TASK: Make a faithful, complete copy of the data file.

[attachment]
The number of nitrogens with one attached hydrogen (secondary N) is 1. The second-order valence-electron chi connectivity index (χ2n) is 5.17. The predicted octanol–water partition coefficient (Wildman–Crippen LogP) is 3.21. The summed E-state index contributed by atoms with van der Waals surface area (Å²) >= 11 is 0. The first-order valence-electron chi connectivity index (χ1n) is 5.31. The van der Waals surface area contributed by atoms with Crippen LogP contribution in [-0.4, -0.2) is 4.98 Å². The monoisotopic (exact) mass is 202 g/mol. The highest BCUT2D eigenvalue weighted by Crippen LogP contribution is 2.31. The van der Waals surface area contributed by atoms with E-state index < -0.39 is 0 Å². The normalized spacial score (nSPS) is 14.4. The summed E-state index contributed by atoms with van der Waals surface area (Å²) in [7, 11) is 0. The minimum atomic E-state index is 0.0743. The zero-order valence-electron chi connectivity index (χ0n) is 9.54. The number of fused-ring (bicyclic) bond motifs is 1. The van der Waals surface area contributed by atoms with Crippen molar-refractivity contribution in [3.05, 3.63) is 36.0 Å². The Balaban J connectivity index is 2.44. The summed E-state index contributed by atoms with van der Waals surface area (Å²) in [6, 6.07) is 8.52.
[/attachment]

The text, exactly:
The number of nitrogens with one attached hydrogen (secondary N) is 1. The second-order valence-electron chi connectivity index (χ2n) is 5.17. The predicted octanol–water partition coefficient (Wildman–Crippen LogP) is 3.21. The summed E-state index contributed by atoms with van der Waals surface area (Å²) >= 11 is 0. The first-order valence-electron chi connectivity index (χ1n) is 5.31. The van der Waals surface area contributed by atoms with Crippen LogP contribution in [-0.4, -0.2) is 4.98 Å². The monoisotopic (exact) mass is 202 g/mol. The highest BCUT2D eigenvalue weighted by Crippen LogP contribution is 2.31. The van der Waals surface area contributed by atoms with E-state index < -0.39 is 0 Å². The normalized spacial score (nSPS) is 14.4. The summed E-state index contributed by atoms with van der Waals surface area (Å²) in [7, 11) is 0. The minimum atomic E-state index is 0.0743. The zero-order valence-electron chi connectivity index (χ0n) is 9.54. The number of fused-ring (bicyclic) bond motifs is 1. The van der Waals surface area contributed by atoms with Crippen molar-refractivity contribution in [3.05, 3.63) is 36.0 Å². The Balaban J connectivity index is 2.44. The summed E-state index contributed by atoms with van der Waals surface area (Å²) in [6, 6.07) is 8.52.